#2180 | Wednesday, September 11th 2002
I groggily peeled my eyes open to see the clock. Eight thirty-two in the morning. Usually I'm awake earlier, but I was tired the night before and wound up sleeping later than I had intended.

Deciding to just get up so I could play with my computer, I slid from between the sheets, threw them over my pillow so my cats wouldn't coat them in fur and reached for one of the pills I had sitting next to the computer monitor. While swallowing the pill dry I reached down and flicked the computer on. Then I reached over to the little desktop calender and ripped off the previous date to reveal the current date. September eleventh, two-thousand-one.

If I had known what the day would bring, I'm pretty sure I would have just stayed in bed.

That was when I noticed the TV was on in the living room. What was Mom doing up so early? Especially with the TV on? Usually she would wake up to feed the cats and then go back to bed for a few more hours.

I decided it could wait another two seconds while I pulled on some shorts and staggered into the bathroom. After finishing my business there I headed into the living room without paying any mind to the TV and went to go get myself some breakfast.

"...airliners...World Trade Center...Pentagon…once again we…" A few words from the familiar voice of Peter Jennings filtered into the kitchen.

I put down the box of powdery-white mini-donuts and turned towards my Mom. She was sitting at the kitchen table in her blue Libra night-shirt with one leg crossed over the other, transfixed by the TV. Her short dark hair was messy and sticking up at odd angles because she had yet to comb it. Dickens, my black kitty, was curled up against the wall behind the chair.

"What's going on?" I finally asked.

Mom made a quick gesture, "Come look at the TV."

I rushed towards her and turned towards the TV and saw one of the World Trade Center towers giving off smoke like on of Mom's cigarettes. What was the deal with that? I was about to ask when an airliner shadowed too much to identify sliced into the second tower and exploded in an orange ball of smoke and fire. It was like something out of a movie, with the crowds of people running away in the streets while the smoke rushed in to envelope everything.

"What the...It's going to collapse!"

"It did. This is taped from a few hours ago eastern time." Mom said. Her voice was flat, like she didn't know what to think. I certainly didn't.

As soon as Mom spoke the top of the first tower dropped out of view. It just dropped away as if someone had removed the rest of the building and let gravity take over. Peter Jennings said something and the view lapsed forward to show the second tower falling. The way the smoking pieces fell reminded me of a banana being peeled. A very horrible and rotten banana.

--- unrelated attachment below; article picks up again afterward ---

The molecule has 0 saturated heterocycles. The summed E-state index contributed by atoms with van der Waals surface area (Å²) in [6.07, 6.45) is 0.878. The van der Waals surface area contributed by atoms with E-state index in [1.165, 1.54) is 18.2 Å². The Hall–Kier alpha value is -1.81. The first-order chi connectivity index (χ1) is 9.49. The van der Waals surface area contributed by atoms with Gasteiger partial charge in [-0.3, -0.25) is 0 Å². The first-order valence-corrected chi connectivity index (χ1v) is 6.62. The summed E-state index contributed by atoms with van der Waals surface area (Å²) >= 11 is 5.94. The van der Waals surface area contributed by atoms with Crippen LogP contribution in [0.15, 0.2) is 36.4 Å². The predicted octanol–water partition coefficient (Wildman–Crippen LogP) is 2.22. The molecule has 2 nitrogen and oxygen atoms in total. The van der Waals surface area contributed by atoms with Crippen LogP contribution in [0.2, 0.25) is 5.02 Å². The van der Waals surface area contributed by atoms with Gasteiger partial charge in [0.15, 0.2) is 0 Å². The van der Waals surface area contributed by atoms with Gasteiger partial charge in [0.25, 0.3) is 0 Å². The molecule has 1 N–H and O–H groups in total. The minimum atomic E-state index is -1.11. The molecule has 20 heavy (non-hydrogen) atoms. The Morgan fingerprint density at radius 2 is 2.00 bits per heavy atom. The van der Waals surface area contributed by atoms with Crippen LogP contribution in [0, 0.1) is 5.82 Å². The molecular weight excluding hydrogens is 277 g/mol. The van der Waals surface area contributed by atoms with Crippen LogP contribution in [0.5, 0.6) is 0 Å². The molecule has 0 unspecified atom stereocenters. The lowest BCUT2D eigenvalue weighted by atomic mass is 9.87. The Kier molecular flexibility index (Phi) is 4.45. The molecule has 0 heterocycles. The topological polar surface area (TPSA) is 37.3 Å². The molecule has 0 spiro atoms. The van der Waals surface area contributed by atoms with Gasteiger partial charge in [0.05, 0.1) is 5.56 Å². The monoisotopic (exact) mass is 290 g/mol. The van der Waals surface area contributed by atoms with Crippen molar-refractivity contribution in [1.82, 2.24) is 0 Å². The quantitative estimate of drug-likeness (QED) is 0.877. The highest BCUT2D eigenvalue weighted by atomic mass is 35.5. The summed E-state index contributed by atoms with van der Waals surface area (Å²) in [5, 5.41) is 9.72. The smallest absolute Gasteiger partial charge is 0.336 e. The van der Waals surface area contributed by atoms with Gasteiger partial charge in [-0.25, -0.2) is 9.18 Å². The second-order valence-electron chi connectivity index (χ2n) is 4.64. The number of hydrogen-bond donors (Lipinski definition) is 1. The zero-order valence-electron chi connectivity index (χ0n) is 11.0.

"Oh, my God!" I stared in horror as a pain formed in the back of my throat, unable to believe my eyes. The World Trade Center was, in my mind, one of the most fantastic sights in the world. Seeing it crumble was like a nightmare. "Oh, my God...all those people! All those people! Mom! All those people! Somebody help them!" Hot tears rushed to my eyes and made their way down my cheeks as I braced myself against the wall. "All those people..." I repeated in a trembling voice. I made the Sign of the Cross and tried to pray on the spot. Then I started to cry.

"They're working on it, honey. Another plane got part of the Pentagon, too." Mom whispered gruffly. I heard the snap of her lighter as she lit up a cigarette and exhaled a cloud of smoke.

Peter Jennings, with his crisp sky-blue dress shirt and tie, came back onto the screen with a grim expression and started to explain what had happened for those viewers who "just tuned in". Earlier in the morning an airliner hijacked by terrorists had come out of nowhere and crashed into the first World Trade Center tower. Shortly after that a second plane had appeared and slammed into the second tower. Then, shortly after that, another plane had slammed into part of the Pentagon.

In my shock and horror I picked up the phone and called Dad at work while on my way back to my room. He told me I should stay off the computer and just listen to the news to see what's going on. I told him how scared I was, as if the shaking of my voice and quick breathing wasn't enough to explain. He just kept talking to me until I finally came out of my funk and listened sensibly.